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Posted August 24, 2005
One star is for a nice cover. I got this book off of the sale rack and now I know why it was there. I majored in history in college and one thing that one had to be careful about when writing papers was finding good, objective sources. This is not one of them. It is just plain slander. Fellman paints Lee as a racist. Lee was not a man without fault, however his prejudeces must be viewed in the context of his time, not ours. Even Lincoln if viewed by today's standards would be considered a racist. Lee could be extreamly kind, but he also had an awful temper. He considered himself somewhat of a failure and he may have been over confident on the third day of Gettysburg. He was a man who felt that slaves were better off in captivity in this country than in Africa but at the same time he would be the only white man who would kneel beside a black man to recieve the Eucharist. He would also go on to grant freedom to his father-in-law's slaves and say that slavery would in the end be more detrimental to the white man. Fellman is clearly not an objective author and to a first time Lee biography reader the image the author would give the poor soul is one of the general wearing a sheet and a pointed hood rather than a military uniform. I have read countless books on Lee, some that portray the man as a saint and others showing his human frailties. A more objective title to check out would be Charles Roland's Refections on Lee: A Historian's Assessment. Dr. Roland provides the reader with a fair treatment of Lee and shows his strengths and his human side. Douglas S. Freeman's 'Lee' is a very favorable look at Lee, but it is highly detailed from a military standpoint. It is clear that Dr. Freeman admired Lee, but the book does not go as far as to put the general up for sainthood. As for Fellman's book, the only reason I'm glad I procured it was that my copy will not fall into the hands of some poor uninformed reader. I have never until now given a title such a low mark, but what Fellman has done is write a book that should be sold next to the other scandal rags one would find at the grocery store check-out line.Was this review helpful? Yes NoThank you for your feedback. Report this reviewThank you, this review has been flagged.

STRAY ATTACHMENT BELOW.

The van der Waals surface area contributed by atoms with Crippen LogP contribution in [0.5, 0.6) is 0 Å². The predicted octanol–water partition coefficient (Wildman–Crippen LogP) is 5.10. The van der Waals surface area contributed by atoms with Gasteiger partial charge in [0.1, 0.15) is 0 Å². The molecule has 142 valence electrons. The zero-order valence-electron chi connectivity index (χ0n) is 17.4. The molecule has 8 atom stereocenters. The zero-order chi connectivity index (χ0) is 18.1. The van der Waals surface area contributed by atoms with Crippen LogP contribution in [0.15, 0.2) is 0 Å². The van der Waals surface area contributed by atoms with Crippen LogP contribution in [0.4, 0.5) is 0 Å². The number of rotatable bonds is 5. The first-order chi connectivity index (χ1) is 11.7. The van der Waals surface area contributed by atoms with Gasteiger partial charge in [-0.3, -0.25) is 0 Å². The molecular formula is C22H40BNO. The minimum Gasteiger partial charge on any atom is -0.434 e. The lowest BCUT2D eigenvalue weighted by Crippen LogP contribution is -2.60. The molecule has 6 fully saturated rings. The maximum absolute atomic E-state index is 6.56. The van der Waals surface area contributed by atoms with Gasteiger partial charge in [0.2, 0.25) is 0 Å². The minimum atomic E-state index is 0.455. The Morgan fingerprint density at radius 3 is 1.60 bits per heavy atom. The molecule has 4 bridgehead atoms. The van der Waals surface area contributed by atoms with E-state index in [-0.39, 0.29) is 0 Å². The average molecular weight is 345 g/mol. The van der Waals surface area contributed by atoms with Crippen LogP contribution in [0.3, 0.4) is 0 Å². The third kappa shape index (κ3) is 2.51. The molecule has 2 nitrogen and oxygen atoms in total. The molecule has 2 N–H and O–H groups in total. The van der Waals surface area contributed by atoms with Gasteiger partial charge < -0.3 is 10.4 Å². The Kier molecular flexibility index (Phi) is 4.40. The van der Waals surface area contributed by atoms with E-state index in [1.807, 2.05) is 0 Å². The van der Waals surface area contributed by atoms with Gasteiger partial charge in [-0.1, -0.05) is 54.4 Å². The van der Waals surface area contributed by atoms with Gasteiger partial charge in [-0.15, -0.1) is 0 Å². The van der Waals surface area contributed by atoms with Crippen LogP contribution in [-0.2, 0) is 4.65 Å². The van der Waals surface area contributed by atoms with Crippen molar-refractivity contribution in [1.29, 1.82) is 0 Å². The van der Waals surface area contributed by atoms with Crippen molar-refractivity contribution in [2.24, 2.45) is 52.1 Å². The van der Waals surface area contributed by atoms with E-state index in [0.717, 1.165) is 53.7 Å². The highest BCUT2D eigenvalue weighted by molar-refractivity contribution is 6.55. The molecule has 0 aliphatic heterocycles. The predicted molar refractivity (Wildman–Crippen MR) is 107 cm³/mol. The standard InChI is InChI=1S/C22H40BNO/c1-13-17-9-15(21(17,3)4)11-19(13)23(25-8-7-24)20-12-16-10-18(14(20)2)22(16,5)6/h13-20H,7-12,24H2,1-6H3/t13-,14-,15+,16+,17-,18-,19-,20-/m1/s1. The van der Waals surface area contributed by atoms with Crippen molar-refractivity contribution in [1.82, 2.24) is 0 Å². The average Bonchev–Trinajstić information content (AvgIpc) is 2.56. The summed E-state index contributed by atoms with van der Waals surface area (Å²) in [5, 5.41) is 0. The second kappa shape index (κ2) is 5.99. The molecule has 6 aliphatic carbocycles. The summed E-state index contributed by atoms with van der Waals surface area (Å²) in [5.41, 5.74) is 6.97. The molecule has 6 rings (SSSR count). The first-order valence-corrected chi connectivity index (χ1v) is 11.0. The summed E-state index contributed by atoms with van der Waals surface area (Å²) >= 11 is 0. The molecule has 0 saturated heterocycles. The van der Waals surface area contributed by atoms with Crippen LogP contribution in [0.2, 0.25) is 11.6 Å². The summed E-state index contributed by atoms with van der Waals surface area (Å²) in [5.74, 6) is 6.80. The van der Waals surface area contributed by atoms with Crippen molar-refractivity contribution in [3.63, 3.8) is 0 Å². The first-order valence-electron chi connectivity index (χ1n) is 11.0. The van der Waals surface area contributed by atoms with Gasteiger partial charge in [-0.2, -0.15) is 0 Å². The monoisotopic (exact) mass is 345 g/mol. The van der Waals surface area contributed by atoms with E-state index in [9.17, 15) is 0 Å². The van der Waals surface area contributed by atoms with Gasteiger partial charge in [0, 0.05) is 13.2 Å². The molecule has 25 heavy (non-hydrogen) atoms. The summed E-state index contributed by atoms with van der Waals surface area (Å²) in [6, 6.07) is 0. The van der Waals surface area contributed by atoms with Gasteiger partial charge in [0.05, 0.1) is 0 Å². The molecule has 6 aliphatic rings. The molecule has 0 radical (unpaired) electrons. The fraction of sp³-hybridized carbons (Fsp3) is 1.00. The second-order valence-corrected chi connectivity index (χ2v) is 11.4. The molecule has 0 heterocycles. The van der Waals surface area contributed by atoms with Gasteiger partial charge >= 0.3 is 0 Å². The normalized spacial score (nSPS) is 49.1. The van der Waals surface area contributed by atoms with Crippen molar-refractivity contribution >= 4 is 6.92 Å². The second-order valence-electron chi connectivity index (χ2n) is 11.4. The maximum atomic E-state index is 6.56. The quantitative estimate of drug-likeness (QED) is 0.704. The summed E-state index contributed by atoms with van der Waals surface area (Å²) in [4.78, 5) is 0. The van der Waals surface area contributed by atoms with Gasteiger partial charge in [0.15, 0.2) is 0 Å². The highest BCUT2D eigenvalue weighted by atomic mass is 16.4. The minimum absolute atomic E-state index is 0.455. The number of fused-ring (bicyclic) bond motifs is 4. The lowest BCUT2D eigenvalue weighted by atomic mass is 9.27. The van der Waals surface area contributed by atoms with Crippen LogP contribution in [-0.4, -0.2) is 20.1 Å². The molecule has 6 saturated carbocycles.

Posted January 12, 2001
Subjective look at Lee's thinking
Liberal Northeastern views came thru loud and clear from the author. I have my doubt's that Lee was altogether racist, he certainly was prejudiced but we are judjing him by todays standards. What about him breaking the ice by knelling next to a black man during communion in a racially divided church in Lexington?Was this review helpful? Yes NoThank you for your feedback. Report this reviewThank you, this review has been flagged.
Posted January 26, 2001
Readable, well researched, too many letters.
I found this book readable and revealing. I suppose the reader brings some baggage to bear on the reading. I did not know that Robert E. Lee came from the upper crust of Virginia society and that his father was so famous and infamous and that Robert was so poor, he married a rich cousin as was the rule. The author bears down hard on telling the reader of the meaning of certain activities and statements. There is also a heavy dose of Roberts letters with young women and what this could mean erotically in a Victorian setting. I understood a little better the racist ideology of southern nationalism and white suprematism esp. the betrayal of African-Americans after ReconstructionWas this review helpful? Yes NoThank you for your feedback. Report this reviewThank you, this review has been flagged.